*Names in bold indicate Presenter
Low-income and single-parent families have been particularly affected by changing public policies and expectations for their employment. Advocates of these policies emphasize the potential benefits of parental work, including positive role models, higher self-esteem and a sense of control among working mothers, more productive daily routines for families, and higher earnings, while critics are more likely to point to their possible negative effects, such as increased parental stress, children placed in unsafe or unsuitable child care, and reduced parental monitoring of older children.
A key objective of this paper is to illuminate the relationship between parental employment and children’s well-being and to consider the implications for policies intended to support parents in their roles as both worker and parent. The paper begins with a theoretical discussion of plausible mechanisms through which parental employment is expected to affect child well-being—e.g., bonding and attachment, parental time with children and role modeling, income and parental health—considering differences by maternal and paternal roles and the age of the child. It then turns to a discussion of the research evidence on how parental employment, through these mechanisms, affects children’s outcomes, such as their cognitive achievement and behavior. This is followed by an appraisal of existing policies and programs (e.g., parental leave, flexible work scheduling, child care assistance, tax credits, etc.) that are intended to support parents in their efforts to provide for their children’s needs through work and to minimize any negative effects of parental employment on children.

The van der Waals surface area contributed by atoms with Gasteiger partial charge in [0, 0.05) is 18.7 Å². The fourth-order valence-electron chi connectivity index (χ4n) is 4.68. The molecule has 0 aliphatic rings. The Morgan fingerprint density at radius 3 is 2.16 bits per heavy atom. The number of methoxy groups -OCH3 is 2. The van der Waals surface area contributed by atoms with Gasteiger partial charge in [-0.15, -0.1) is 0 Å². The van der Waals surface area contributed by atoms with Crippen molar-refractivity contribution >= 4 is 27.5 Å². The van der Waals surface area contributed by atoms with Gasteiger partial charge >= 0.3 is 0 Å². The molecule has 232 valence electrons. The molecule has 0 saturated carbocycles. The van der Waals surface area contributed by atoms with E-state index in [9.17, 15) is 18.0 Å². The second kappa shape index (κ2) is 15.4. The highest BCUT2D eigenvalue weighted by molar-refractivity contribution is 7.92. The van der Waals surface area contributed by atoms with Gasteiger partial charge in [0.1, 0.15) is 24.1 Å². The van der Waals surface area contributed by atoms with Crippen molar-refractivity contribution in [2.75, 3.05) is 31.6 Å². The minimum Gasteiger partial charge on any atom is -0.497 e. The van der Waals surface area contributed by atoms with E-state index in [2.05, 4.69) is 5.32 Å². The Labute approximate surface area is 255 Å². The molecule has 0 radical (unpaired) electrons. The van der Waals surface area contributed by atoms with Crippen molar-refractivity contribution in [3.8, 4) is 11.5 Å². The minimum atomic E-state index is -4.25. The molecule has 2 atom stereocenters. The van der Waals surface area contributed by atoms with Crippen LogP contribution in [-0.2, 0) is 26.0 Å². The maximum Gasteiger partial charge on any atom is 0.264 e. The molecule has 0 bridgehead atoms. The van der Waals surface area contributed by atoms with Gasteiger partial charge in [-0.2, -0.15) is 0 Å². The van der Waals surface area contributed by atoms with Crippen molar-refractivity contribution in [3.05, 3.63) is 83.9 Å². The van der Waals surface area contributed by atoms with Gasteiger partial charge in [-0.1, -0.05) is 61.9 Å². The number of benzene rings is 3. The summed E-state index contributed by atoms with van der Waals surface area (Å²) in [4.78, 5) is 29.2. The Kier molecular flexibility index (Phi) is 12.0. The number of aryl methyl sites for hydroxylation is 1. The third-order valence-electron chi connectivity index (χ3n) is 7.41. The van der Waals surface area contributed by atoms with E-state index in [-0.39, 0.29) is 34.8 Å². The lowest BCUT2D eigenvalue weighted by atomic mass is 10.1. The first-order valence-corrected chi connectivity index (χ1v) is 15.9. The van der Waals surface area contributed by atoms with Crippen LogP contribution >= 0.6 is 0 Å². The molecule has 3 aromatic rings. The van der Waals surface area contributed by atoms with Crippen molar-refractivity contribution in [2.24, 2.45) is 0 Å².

In the context of this panel session’s focus on two generations—parents and their children—this paper then considers the policy implications of the intimate and important linkages between parents’ work participation their ability to effectively engage with and care for their children (and to advance their children’s outcomes). One common model for a two-generation intervention includes high quality, early-childhood education; sectoral job training that offers parents opportunities to upgrade their workforce skills and improve their employment opportunities through training in high-demand occupations; and wrap-around family and peer support services that address family support needs. If these programs are successful in helping parents to secure jobs with higher levels of job security, wages and other attributes that improve how they feel about their work and the role models and encouragement they offer to their children, then the children may very well reap benefits beyond those associated with the education and stronger financial supports families may realize through them.